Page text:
Never again Log4J: free tools ban open source security gaps

Modern software is based on thousands of open source packages – which are full of security holes. Thanks to SBOM tools, however, these are not an unknown threat.


A vulnerability in Log4J, which at first glance seemed insignificant, revealed a serious vulnerability in most companies: Actually, it is just a library that simplifies logging in Java programs – but most companies had no overview of the Open used -Source packages on which the own software is based. As a result, administrators in smaller IT departments had to sift through every application on their own, and in corporations they had to frantically compile Excel spreadsheets in which those responsible for an application were supposed to enter whether the affected package was used in it – feedback preferably by yesterday! There has long been a concept that would have solved all the chaos: Software Bill of Materials, SBOM for short.


Every modern application is based on packages that do not come from their own hands, but are freely available via package managers such as Maven for Java, NPM for JavaScript or Packagist for PHP. These are not only large frameworks, but also packages that simplify the handling of time and date formats or offer extended functions for logging. These can be found in almost every application. The effects are correspondingly large if attackers find a vulnerability in them. That’s why it’s important for a company to get an overview of what’s going on in the background. Material lists have long been widespread in industry: For each end product, it is known which steel is used from which manufacturer and from which batch, in order to know exactly which products have to be recalled in the event of material defects. Exactly this concept can be transferred to software development, because the SBOM contains all packages and services on which a program depends and summarizes them together with their version in one document. If a specific version of a package is affected by a security vulnerability, a look at the SBOMs of your own applications is enough to determine the impact on your own IT.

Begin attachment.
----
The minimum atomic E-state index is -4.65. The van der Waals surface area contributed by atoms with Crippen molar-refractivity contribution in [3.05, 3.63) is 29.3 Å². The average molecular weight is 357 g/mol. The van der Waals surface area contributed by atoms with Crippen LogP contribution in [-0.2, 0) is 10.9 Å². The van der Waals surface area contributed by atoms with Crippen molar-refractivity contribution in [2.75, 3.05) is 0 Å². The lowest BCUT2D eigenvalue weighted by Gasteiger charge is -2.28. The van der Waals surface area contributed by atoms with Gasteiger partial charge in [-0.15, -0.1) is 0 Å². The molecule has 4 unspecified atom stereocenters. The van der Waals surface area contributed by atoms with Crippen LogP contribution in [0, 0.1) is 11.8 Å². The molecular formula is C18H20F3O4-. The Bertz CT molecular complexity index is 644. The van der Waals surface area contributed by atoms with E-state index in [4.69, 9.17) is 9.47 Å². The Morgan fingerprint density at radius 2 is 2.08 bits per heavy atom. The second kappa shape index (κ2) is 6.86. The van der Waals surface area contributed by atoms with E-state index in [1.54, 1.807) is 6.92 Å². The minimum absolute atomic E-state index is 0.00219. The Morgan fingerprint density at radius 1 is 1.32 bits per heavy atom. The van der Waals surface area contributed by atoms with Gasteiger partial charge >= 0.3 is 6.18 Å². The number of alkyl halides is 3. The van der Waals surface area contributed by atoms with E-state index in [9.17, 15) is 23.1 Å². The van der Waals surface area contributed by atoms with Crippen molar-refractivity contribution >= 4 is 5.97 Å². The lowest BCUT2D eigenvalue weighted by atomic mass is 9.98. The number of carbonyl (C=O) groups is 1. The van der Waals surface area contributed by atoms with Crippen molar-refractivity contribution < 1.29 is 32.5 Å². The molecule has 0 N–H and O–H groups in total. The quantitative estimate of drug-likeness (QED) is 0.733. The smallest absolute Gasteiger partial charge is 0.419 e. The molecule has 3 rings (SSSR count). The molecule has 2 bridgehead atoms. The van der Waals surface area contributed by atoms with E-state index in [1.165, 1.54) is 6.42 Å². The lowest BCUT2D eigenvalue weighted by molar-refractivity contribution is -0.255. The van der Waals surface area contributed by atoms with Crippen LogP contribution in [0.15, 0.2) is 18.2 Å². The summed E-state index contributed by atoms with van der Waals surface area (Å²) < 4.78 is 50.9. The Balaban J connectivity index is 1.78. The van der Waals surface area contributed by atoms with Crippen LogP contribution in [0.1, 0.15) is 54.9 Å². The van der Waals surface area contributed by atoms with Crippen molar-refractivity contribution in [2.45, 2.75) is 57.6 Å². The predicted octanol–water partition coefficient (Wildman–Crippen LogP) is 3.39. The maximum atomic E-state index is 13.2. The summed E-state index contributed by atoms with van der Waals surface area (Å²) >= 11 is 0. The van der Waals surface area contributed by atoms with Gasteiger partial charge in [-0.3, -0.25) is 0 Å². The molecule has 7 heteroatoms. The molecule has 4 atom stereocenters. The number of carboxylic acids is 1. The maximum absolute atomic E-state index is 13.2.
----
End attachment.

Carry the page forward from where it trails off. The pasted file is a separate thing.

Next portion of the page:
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There are several implementations for this concept. The most common is CycloneDX, which is developed directly by the OWASP Foundation and is under an open source license. The output is in JSON or XML and, in addition to the metadata of the program described, includes all dependent packages and external services that it integrates. So if it obtains share prices via an external interface, the latter will be found there. The format can describe applications, containers, operating systems and firmware, but also libraries and frameworks. Analogous to supply chains in industry, a dependency tree – also known as a dependency tree – can also be included in an SBOM. If security gaps are already known at the time of creation, CycloneDX can also take them into account in the document. The figure shows the complete structure of the specification. In addition, other Bill of Materials (BOMs) can be generated for IT, such as a Software-as-a-Service BOM (SaasBOM), an Operations BOM (OBOM) and a Manufacturing BOM (MBOM).